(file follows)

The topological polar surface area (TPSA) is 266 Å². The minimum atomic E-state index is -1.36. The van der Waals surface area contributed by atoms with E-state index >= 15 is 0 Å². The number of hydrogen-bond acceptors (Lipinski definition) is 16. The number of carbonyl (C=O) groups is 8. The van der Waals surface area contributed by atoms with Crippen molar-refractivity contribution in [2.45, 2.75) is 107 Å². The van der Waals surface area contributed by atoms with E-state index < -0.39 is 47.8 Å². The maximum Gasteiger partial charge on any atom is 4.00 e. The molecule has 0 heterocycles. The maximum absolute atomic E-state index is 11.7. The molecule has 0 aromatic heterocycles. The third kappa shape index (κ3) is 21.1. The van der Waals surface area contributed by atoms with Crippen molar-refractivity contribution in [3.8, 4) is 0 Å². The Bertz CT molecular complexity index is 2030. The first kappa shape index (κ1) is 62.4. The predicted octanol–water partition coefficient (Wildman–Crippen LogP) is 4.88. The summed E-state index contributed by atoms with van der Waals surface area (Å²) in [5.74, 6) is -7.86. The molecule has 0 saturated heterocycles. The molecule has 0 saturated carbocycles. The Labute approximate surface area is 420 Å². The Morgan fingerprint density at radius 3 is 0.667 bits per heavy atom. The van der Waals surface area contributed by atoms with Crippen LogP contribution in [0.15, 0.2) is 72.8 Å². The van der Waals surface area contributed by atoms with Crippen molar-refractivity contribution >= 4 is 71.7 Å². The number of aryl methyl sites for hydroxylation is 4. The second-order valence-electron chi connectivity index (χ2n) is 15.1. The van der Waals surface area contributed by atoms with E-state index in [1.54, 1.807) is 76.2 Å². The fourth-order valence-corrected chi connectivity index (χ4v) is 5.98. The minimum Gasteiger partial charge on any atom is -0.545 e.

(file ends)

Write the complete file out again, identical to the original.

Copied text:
The topological polar surface area (TPSA) is 266 Å². The minimum atomic E-state index is -1.36. The van der Waals surface area contributed by atoms with E-state index >= 15 is 0 Å². The number of hydrogen-bond acceptors (Lipinski definition) is 16. The number of carbonyl (C=O) groups is 8. The van der Waals surface area contributed by atoms with Crippen molar-refractivity contribution in [2.45, 2.75) is 107 Å². The van der Waals surface area contributed by atoms with E-state index < -0.39 is 47.8 Å². The maximum Gasteiger partial charge on any atom is 4.00 e. The molecule has 0 heterocycles. The maximum absolute atomic E-state index is 11.7. The molecule has 0 aromatic heterocycles. The third kappa shape index (κ3) is 21.1. The van der Waals surface area contributed by atoms with Crippen molar-refractivity contribution in [3.8, 4) is 0 Å². The Bertz CT molecular complexity index is 2030. The first kappa shape index (κ1) is 62.4. The predicted octanol–water partition coefficient (Wildman–Crippen LogP) is 4.88. The summed E-state index contributed by atoms with van der Waals surface area (Å²) in [5.74, 6) is -7.86. The molecule has 0 saturated heterocycles. The molecule has 0 saturated carbocycles. The Labute approximate surface area is 420 Å². The Morgan fingerprint density at radius 3 is 0.667 bits per heavy atom. The van der Waals surface area contributed by atoms with Crippen LogP contribution in [0.15, 0.2) is 72.8 Å². The van der Waals surface area contributed by atoms with Crippen molar-refractivity contribution >= 4 is 71.7 Å². The number of aryl methyl sites for hydroxylation is 4. The second-order valence-electron chi connectivity index (χ2n) is 15.1. The van der Waals surface area contributed by atoms with E-state index in [1.54, 1.807) is 76.2 Å². The fourth-order valence-corrected chi connectivity index (χ4v) is 5.98. The minimum Gasteiger partial charge on any atom is -0.545 e.